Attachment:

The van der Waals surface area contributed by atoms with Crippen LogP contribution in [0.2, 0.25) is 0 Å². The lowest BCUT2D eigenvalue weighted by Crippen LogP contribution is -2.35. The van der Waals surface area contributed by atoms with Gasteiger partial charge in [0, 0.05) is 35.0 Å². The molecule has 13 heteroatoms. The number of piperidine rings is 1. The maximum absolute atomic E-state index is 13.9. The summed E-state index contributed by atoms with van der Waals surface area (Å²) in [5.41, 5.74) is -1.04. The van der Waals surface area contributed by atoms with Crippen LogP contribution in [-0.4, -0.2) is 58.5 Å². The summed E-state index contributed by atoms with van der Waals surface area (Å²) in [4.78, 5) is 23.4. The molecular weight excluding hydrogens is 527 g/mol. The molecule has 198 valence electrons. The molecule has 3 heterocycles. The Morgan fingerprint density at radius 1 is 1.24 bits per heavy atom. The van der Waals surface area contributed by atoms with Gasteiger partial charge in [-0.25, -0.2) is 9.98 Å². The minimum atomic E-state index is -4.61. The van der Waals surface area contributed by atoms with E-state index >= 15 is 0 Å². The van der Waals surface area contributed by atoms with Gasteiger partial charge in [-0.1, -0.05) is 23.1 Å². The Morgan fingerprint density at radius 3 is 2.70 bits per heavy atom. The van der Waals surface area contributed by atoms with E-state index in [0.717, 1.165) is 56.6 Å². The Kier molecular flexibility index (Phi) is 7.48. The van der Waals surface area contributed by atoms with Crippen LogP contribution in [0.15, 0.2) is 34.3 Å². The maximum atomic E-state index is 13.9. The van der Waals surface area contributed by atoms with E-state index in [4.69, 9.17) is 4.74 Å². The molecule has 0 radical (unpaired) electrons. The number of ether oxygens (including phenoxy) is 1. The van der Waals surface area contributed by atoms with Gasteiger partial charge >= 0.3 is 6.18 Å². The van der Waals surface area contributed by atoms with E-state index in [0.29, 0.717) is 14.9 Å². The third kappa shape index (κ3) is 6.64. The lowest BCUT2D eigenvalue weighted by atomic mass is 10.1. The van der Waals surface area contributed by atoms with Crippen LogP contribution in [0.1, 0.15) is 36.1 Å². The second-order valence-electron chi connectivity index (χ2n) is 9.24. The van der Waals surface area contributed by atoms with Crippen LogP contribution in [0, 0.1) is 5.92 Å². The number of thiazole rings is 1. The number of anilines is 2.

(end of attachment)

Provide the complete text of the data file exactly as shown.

The van der Waals surface area contributed by atoms with Crippen LogP contribution in [0.2, 0.25) is 0 Å². The lowest BCUT2D eigenvalue weighted by Crippen LogP contribution is -2.35. The van der Waals surface area contributed by atoms with Gasteiger partial charge in [0, 0.05) is 35.0 Å². The molecule has 13 heteroatoms. The number of piperidine rings is 1. The maximum absolute atomic E-state index is 13.9. The summed E-state index contributed by atoms with van der Waals surface area (Å²) in [5.41, 5.74) is -1.04. The van der Waals surface area contributed by atoms with Crippen LogP contribution in [-0.4, -0.2) is 58.5 Å². The summed E-state index contributed by atoms with van der Waals surface area (Å²) in [4.78, 5) is 23.4. The molecular weight excluding hydrogens is 527 g/mol. The molecule has 198 valence electrons. The molecule has 3 heterocycles. The Morgan fingerprint density at radius 1 is 1.24 bits per heavy atom. The van der Waals surface area contributed by atoms with Gasteiger partial charge in [-0.25, -0.2) is 9.98 Å². The minimum atomic E-state index is -4.61. The van der Waals surface area contributed by atoms with E-state index >= 15 is 0 Å². The van der Waals surface area contributed by atoms with Gasteiger partial charge in [-0.1, -0.05) is 23.1 Å². The Morgan fingerprint density at radius 3 is 2.70 bits per heavy atom. The van der Waals surface area contributed by atoms with E-state index in [0.717, 1.165) is 56.6 Å². The Kier molecular flexibility index (Phi) is 7.48. The van der Waals surface area contributed by atoms with Crippen LogP contribution in [0.15, 0.2) is 34.3 Å². The maximum atomic E-state index is 13.9. The van der Waals surface area contributed by atoms with E-state index in [4.69, 9.17) is 4.74 Å². The molecule has 0 radical (unpaired) electrons. The number of ether oxygens (including phenoxy) is 1. The van der Waals surface area contributed by atoms with Gasteiger partial charge >= 0.3 is 6.18 Å². The van der Waals surface area contributed by atoms with E-state index in [0.29, 0.717) is 14.9 Å². The third kappa shape index (κ3) is 6.64. The lowest BCUT2D eigenvalue weighted by atomic mass is 10.1. The van der Waals surface area contributed by atoms with Crippen LogP contribution in [0.1, 0.15) is 36.1 Å². The second-order valence-electron chi connectivity index (χ2n) is 9.24. The van der Waals surface area contributed by atoms with Crippen LogP contribution in [0, 0.1) is 5.92 Å². The number of thiazole rings is 1. The number of anilines is 2.